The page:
So what are we to do with these fifteen truth claims? Old-fashioned modernity would ask us to do what Hart advises us cannot be done: examine each truth claim in light of its warrant to determine our judgment of its truth. But what would postmodernity advise as an alternative? My understanding has always been that it would ask us to enfold these truth claims as a jellyfish would a morsel of food: envelope it into our virtual circle, examine it for the bitter taste of personal contradiction, and either make it flesh of our flesh or spit it out like gristle. But Hart doesn’t seem so forthright in his expectation: he presents these claims as self-evident and universal historical truth, though what makes them so escapes me as does the entire postmodern schema of justification. So how do we approach these fifteen declarations? His flabby syntax combines with the blizzard of truth claims to render parts of the sentence almost a poetic utterance, yet one chained to history and philosophy. Do we explicate it as historical truth or appreciate it as an aesthetic unity? If the former, do we take it to be a rhetorical rather than an analytic use of language, and if the latter, what aesthetic theory do we use to apprehend it? Given its discursive inadequacy, how much creative construction must the reader bring to the sentence to vivify it with meaning?

I can’t know how to answer these questions without some sense of what the sentence actually does mean. What follows is my best shot.


  1. It is a postmodern charge that modernity’s project is the search for metanarratives and epistemological foundations. This certainly is not how modernism would characterize its own foundations. The notion that the great paradigms of modernity are merely narratives is a pernicious one, for explanatory models are far more than merely stories we tell ourselves (for more, please see the blog entry of July, 14, 2014, “Tall Tales.”). Modernism accepts as axiomatic that the epistemological foundations of analysis are universal and rooted in human nature. ((for more, please see blog entry of August 4, 2014, “The Tyranny of Rationality”).
  2. The only remarkable point of the sentence’s second contention is that rationality might be “aided.” Hart offers no referent in the vicinity of this sentence for that possibility, though one might expect him to champion divine guidance as the aid modernity rejects, which is certainly true. It is equally a truism that modernity unapologetically offers rationality as the means of finding truth in reality along with rationally examined experience (for more please see blog entry of February 2, 2014, “Modernism’s Midwives”).
  3. Modernity does offer the universality of reason as a key to unlocking the secrets of reality. It is actually a serious thing to accuse rationality of this charge, for, if true, it equalizes access to truth and goodness, an intention postmodernism often denies to modernity. In this as in other foundational convictions, modernism has often lost its way in practice, but the appeal to universal rights demonstrates the very self-correcting quality of rationality that Hart denies in this sentence.
  4. The alternative is pretty awful. If rationality were dependent on cultural or other conditions, postmodernism would have no reason to charge modernism with hypocrisy for asserting the superiority of some cultures, races, or genders. That modernists were hypocritical in their judgments of gender, culture, or race might assault either their suppositions that reason is the universal qualifier for judgment or their conclusion that some were more capable of exercising it than others. It cannot, as this sentence implies, call both into question. If Hart subscribes to the postmodern position that rationality is a product of experience and is therefore idiosyncratic, he ends in a relativism that justifies oppression and exploitation on grounds of cultural determinism and a subjectivism that robs individuals of the means to resolve their differences.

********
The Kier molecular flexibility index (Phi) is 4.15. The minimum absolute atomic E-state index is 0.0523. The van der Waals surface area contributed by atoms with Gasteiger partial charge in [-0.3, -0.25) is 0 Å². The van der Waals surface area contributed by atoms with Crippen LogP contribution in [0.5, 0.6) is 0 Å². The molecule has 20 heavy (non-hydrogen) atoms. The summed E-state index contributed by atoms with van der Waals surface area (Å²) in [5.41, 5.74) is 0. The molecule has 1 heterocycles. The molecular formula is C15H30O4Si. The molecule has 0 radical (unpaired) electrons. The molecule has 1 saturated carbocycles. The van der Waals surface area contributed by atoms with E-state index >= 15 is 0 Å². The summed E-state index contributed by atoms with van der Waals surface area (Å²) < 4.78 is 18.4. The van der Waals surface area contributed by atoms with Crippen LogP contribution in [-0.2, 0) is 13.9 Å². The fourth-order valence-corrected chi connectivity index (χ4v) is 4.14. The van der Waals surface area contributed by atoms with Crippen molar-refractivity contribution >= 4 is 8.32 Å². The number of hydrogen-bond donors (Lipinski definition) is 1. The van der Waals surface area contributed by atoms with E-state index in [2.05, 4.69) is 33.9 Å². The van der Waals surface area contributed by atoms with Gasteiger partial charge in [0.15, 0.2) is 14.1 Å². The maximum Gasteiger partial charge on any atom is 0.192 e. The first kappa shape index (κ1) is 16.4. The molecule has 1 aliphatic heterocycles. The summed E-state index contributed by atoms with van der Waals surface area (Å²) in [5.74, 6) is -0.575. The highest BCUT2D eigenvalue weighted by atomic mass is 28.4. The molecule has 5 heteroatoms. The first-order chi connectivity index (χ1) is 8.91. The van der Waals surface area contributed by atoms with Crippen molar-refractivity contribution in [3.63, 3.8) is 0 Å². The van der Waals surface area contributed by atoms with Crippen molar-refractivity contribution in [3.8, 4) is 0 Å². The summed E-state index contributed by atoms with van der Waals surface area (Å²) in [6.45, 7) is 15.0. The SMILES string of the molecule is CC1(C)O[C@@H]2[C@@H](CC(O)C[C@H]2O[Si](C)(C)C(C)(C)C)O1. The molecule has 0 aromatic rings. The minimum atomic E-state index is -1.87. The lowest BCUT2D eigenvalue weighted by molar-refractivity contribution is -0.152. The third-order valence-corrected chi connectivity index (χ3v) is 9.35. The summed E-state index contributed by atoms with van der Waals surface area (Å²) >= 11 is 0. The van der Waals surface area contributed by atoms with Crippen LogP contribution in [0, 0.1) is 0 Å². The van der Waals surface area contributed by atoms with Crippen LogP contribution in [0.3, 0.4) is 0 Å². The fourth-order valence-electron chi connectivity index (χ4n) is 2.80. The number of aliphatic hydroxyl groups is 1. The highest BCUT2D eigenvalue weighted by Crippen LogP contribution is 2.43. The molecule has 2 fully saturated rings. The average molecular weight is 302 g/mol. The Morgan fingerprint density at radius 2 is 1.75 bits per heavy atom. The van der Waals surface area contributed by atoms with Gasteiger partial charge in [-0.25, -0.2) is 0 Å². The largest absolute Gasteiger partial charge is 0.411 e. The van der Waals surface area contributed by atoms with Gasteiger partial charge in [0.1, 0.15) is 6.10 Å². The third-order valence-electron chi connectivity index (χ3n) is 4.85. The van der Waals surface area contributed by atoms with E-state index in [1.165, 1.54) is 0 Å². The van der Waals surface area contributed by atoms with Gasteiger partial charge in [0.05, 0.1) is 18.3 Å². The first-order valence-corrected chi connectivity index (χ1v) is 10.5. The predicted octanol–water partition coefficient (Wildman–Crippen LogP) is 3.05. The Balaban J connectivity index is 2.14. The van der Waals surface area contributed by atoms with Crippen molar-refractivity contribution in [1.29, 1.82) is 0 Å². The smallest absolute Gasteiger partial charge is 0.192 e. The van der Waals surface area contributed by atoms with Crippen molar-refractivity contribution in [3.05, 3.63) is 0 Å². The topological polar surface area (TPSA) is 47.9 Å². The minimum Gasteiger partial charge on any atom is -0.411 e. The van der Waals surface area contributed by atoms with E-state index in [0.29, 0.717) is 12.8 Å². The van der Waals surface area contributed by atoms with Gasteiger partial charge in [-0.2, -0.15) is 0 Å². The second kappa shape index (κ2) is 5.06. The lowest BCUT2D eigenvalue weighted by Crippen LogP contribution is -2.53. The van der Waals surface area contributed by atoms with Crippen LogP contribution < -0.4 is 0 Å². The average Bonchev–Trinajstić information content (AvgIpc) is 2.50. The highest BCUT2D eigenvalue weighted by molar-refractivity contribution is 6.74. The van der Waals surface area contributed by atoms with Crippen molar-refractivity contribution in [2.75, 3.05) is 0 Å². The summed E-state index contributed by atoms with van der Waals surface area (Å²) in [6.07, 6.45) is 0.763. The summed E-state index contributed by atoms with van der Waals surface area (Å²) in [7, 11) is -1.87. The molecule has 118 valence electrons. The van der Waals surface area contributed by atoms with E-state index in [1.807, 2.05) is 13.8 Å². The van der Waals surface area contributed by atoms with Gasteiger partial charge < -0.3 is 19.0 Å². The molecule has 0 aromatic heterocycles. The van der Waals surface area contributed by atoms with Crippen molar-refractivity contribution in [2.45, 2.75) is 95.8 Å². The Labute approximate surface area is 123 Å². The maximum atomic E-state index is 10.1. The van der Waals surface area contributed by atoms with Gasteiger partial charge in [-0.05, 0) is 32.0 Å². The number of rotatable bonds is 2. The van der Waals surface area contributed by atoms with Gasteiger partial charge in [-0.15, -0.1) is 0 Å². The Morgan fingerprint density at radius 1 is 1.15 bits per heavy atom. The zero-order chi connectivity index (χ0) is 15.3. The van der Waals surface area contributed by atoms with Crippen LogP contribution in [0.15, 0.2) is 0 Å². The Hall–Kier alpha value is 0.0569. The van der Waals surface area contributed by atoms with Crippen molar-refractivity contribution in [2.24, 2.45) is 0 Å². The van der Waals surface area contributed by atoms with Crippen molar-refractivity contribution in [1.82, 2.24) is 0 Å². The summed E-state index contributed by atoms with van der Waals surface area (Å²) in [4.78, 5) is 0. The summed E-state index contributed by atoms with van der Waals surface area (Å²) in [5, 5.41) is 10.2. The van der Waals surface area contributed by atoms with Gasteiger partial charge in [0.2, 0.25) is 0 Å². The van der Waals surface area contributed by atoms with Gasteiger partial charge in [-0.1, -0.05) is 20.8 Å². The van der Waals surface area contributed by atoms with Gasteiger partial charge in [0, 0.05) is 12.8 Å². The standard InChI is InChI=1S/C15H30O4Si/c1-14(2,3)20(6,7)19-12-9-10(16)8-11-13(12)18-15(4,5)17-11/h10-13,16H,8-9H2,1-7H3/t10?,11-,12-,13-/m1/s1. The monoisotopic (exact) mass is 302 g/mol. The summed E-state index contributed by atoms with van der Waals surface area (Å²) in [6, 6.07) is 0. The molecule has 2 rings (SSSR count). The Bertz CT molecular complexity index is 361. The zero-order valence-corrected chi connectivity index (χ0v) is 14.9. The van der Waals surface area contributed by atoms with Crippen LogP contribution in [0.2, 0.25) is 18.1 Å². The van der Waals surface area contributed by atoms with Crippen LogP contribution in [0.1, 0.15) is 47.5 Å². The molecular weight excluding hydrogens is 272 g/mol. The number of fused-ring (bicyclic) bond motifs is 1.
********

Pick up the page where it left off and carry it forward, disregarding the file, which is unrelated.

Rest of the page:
5. This unexamined and unsupported contention is patently false. It seems to question the triumphs of science, the avatar of modernism. Let those who proclaim modernism’s failure try to forego the benefits of its most muscular project: medical, theoretical, mathematical, technological. On what grounds can postmodernism indict natural science as the royal road to those truths about reality that its methodology supports? I am convinced that three possible sources of this disdain exist for the postmodernist. First, a narrow focus on the failures of the human sciences might deceive a poorly educated observer to consider the human sciences representative of science in general. Secondly, an historicist excavation of science’s overreach (of which the human sciences are the detritus) over the last two centuries might mistake the hubris of scientism for the actual activities of today’s natural scientist, which is rather like lumping Comte with Curie. The only areas in which such scientism survives today are the human sciences and popular cosmology. Third, postmodernists might champion some pseudo-science alternative as a means of justifying truth or goodness claims that true science as now defined simply cannot warrant. But in this position as well postmodernism seeks to have it both ways: share in the reflected glory of successful scientific endeavor through the use of arcane terms and fanciful theories without subjecting them to the rigors of the scientific method. True science can never resolve goodness issues; its method forbids judgments based on non-material and non-quantitative factors. Postmodernism, on the other hand, remains true to its roots in philosophy, human science and pseudo-science and so embraces what seems almost a mockery of scientific trappings in its attachment to philology, psychology, sociology, constructivist education, and the embarrassments of Freudianism and Marxism. How charming that Hart’s weighty, macroscopic condemnation of two centuries of Western thought should merit merely a throwaway line without a shred of warrant! Such an act of intellectual vandalism seems only possible for one either preaching to the choir or from the throne of Peter. But a postmodernist religionist cannot embrace both the postmodern disdain for authority and traditional religious elevation of it.